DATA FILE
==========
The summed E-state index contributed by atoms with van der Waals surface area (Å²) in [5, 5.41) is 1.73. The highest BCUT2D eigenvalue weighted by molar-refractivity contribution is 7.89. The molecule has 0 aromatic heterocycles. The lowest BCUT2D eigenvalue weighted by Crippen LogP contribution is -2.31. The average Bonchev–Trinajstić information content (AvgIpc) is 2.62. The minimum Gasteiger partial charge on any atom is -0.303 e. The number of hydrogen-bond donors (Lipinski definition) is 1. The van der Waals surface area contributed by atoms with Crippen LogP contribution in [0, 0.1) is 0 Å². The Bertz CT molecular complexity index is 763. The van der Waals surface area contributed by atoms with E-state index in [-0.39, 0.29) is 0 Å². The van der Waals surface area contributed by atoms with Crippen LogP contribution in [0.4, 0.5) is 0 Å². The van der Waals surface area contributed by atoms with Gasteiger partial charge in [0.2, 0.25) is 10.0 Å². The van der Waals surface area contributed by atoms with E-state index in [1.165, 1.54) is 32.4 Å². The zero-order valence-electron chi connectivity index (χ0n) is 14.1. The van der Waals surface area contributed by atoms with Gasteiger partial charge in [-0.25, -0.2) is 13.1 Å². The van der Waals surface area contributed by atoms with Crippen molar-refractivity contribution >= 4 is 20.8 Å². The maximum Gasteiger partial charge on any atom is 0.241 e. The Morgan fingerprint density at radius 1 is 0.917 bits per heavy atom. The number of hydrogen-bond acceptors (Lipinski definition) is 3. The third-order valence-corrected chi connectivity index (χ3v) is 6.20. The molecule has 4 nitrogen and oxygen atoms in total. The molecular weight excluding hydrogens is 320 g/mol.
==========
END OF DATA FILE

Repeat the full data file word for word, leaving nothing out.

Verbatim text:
The summed E-state index contributed by atoms with van der Waals surface area (Å²) in [5, 5.41) is 1.73. The highest BCUT2D eigenvalue weighted by molar-refractivity contribution is 7.89. The molecule has 0 aromatic heterocycles. The lowest BCUT2D eigenvalue weighted by Crippen LogP contribution is -2.31. The average Bonchev–Trinajstić information content (AvgIpc) is 2.62. The minimum Gasteiger partial charge on any atom is -0.303 e. The number of hydrogen-bond donors (Lipinski definition) is 1. The van der Waals surface area contributed by atoms with Crippen LogP contribution in [0, 0.1) is 0 Å². The Bertz CT molecular complexity index is 763. The van der Waals surface area contributed by atoms with E-state index in [-0.39, 0.29) is 0 Å². The van der Waals surface area contributed by atoms with Crippen LogP contribution in [0.4, 0.5) is 0 Å². The van der Waals surface area contributed by atoms with Gasteiger partial charge in [0.2, 0.25) is 10.0 Å². The van der Waals surface area contributed by atoms with E-state index in [1.165, 1.54) is 32.4 Å². The zero-order valence-electron chi connectivity index (χ0n) is 14.1. The van der Waals surface area contributed by atoms with Gasteiger partial charge in [-0.25, -0.2) is 13.1 Å². The van der Waals surface area contributed by atoms with Crippen molar-refractivity contribution >= 4 is 20.8 Å². The maximum Gasteiger partial charge on any atom is 0.241 e. The Morgan fingerprint density at radius 1 is 0.917 bits per heavy atom. The number of hydrogen-bond acceptors (Lipinski definition) is 3. The third-order valence-corrected chi connectivity index (χ3v) is 6.20. The molecule has 4 nitrogen and oxygen atoms in total. The molecular weight excluding hydrogens is 320 g/mol.